'Welter' deliberately exploits ambiguity; of language, form, and meaning. Welter - both verb and noun - is a slippery and tense concept, evoking imagery of a writhing, messy, distress. In contrast, the term ‘autism’ appears as a tidy linguistic and diagnostic tool. Beneath the surface, however, much like the language (both verbal and somatic) that Victoria has developed within her practice, this simplicity obscures the complex and diverse sensory encounters that autistic people experience.
Shape Arts - UK
'Welter' (2021) is an artists' moving image work, made in collaboration with artist Sam Williams. The work explores the physicality of sensory differences in my experience of being autistic, including scotopic sensitivity, vestibular migraine and other phenomenon such as dizziness, dissociation and vertigo.
Moving amongst a world that does not stabilise, does not settle on a name, cataracting moves the common noun. Those unnounable. Those atypical. Descending through the unnounable, perception unsettles. Light appears to approach as an owly object that ascends towards in a succession of spectacular torrents. Rapidities, the cause of undifferentiated visions.
'Welter' is a moving through the welter of the world with an elastic, sensitised brain.
Yet the word "autism" as a linguistic tool is a tidy noun. By virtue of naming, it obscures the complex sensory experiences that hide behind that easy, often pathologising, term. But as Erin Manning explains, for autistics there is 'no stable surface, no stable ground, no fixed structure' on which to cling. There is no noun that could stabilise a 'body and world [that] co-compose to a large degree in ways that are non-linear and unforeseeable' (2013). Dialling down the senses, and tuning out that disorientating excess of light, sound, and movement that assaults the body, comes at a cost.
Inside this migrainous welter, I feel a dark delay. A hole opens in the back of my head, and all of the tacit connections that ground a body in space-time, that galvinise a sense of self, fall out of that hole; 'I felt a Funeral in my Brain' (Emily Dickinson, 340). Gravity works on me diagonally. With every movement, shift of eyeline, and change in light, I multiply in the turbulence, zig-zagging backwards out of my body; like driving over poorly surfaced road, or that uncanny echo in the legs when stepping off an escalator.
It can take seconds, minutes, days, weeks, months, sometimes years, to reassemble those stabilising relations, to stop the vibrations. In this sense, neurodivergence means living atemporally. Means vigilence. Means squinting at the same object, same space on the bedroom wall, willing it to make the same sense again. Means diagramming and listing the activities, textures and functions that constellate within certain rooms, in an effort to make old associations stick. Means humming, rocking, side-to-side swaying - to coax a world back into view.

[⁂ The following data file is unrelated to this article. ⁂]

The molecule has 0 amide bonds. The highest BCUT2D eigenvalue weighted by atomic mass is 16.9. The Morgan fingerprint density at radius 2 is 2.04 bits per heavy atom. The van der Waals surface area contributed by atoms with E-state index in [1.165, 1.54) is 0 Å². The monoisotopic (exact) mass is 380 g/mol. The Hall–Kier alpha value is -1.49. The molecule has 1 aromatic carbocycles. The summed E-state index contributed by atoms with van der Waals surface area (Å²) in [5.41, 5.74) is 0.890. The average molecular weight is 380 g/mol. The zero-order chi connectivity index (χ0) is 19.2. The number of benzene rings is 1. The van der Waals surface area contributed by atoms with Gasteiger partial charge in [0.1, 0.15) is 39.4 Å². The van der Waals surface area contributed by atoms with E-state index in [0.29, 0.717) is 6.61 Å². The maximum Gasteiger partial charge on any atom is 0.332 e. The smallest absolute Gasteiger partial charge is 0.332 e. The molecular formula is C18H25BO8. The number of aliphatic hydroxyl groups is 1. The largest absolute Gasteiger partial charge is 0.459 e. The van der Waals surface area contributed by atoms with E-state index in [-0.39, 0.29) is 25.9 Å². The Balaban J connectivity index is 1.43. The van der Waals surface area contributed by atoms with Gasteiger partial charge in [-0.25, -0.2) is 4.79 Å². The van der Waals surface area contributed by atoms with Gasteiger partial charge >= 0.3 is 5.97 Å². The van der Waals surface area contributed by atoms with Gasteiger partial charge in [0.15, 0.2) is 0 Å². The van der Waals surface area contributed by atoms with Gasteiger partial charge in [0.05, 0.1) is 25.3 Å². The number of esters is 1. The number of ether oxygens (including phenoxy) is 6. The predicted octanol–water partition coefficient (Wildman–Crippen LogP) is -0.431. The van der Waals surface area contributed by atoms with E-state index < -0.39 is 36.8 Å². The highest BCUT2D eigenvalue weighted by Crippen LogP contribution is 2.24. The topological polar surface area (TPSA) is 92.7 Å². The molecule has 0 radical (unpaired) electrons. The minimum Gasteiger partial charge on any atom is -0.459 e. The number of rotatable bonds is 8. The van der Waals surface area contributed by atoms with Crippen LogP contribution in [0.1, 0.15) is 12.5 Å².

But because there is no stabilisation, and little worldly accommodation, there is only calibration. A calibration that requires recalibration after recalibration after recalibration - of the body-mind, the senses and space-time - each second, ad infinitum. The welter requires a body to filter out the exquisite bareness of life, enough to bear this life, just another one.
Bleach of wellness. Even the nature-light of the sun aggresses the undefinable, insulates fresh frequency-terrors.
Supported by Shape Arts, an Artsadmin Artists' Bursary, an a-n Artists' Development Grant, and public funding through Arts Council England.
Film stills: Sam Williams and Victoria Gray
Indented texts: Victoria Gray, extracts from 'Cataracting as Perceptual Technique: Notes on living a Lossy Ecology,' a book conceived and edited by Louisa Martin.
Forces: vision anomalies; angor animi; vision therapy; occupational optometrist; divine light; sensory profiling; Julian of Norwich; brown noise; cervical vertigo; green filter; propranalol; Quaker; exiting; syncope; midline shift to the left; R +0.50 -0.25 x 110 Visual Acuity (VA) 6/5 (110% vision); L +0.50 -0.25 x 80 VA 6/5; Dorothy Wordsworth; skull meets C1 vertebrae; seeing with the brain; diazapam; prayer; spectrum; bowen; Golnar; binasal occlusion; anti-glare coating; poor optical convergence; presyncope; Hildegard of Bingen; blue control lense; god; colour overaly; subocciptal tension; postdrome; out-of-body; Sara Coleridge; jittery; floating; C1 - C7 vertebrae; groundless; Irlen syndrome; vestibular rehabilitation; blackout; orthostatic lightheadedness; shaking; sertraline; LED; cranial nerve VIII; St Teresa of Avila